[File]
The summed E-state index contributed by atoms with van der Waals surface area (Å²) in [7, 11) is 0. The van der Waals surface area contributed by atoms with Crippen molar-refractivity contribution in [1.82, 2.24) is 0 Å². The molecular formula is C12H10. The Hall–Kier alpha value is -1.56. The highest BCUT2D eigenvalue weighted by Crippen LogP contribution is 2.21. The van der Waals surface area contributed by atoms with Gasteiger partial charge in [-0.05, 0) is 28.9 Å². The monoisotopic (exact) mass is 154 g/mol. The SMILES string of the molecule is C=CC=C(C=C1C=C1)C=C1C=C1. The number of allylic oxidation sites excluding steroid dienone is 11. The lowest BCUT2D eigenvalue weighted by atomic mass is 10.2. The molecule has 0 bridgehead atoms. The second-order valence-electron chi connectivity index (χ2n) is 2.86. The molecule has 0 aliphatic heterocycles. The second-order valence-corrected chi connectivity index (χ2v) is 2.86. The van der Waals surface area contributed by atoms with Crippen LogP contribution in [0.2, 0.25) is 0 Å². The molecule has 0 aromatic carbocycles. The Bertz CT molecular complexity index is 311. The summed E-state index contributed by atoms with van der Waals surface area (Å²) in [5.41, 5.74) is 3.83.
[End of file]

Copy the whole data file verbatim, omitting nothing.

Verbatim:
The summed E-state index contributed by atoms with van der Waals surface area (Å²) in [7, 11) is 0. The van der Waals surface area contributed by atoms with Crippen molar-refractivity contribution in [1.82, 2.24) is 0 Å². The molecular formula is C12H10. The Hall–Kier alpha value is -1.56. The highest BCUT2D eigenvalue weighted by Crippen LogP contribution is 2.21. The van der Waals surface area contributed by atoms with Gasteiger partial charge in [-0.05, 0) is 28.9 Å². The monoisotopic (exact) mass is 154 g/mol. The SMILES string of the molecule is C=CC=C(C=C1C=C1)C=C1C=C1. The number of allylic oxidation sites excluding steroid dienone is 11. The lowest BCUT2D eigenvalue weighted by atomic mass is 10.2. The molecule has 0 bridgehead atoms. The second-order valence-electron chi connectivity index (χ2n) is 2.86. The molecule has 0 aliphatic heterocycles. The second-order valence-corrected chi connectivity index (χ2v) is 2.86. The van der Waals surface area contributed by atoms with Crippen LogP contribution in [0.2, 0.25) is 0 Å². The molecule has 0 aromatic carbocycles. The Bertz CT molecular complexity index is 311. The summed E-state index contributed by atoms with van der Waals surface area (Å²) in [5.41, 5.74) is 3.83.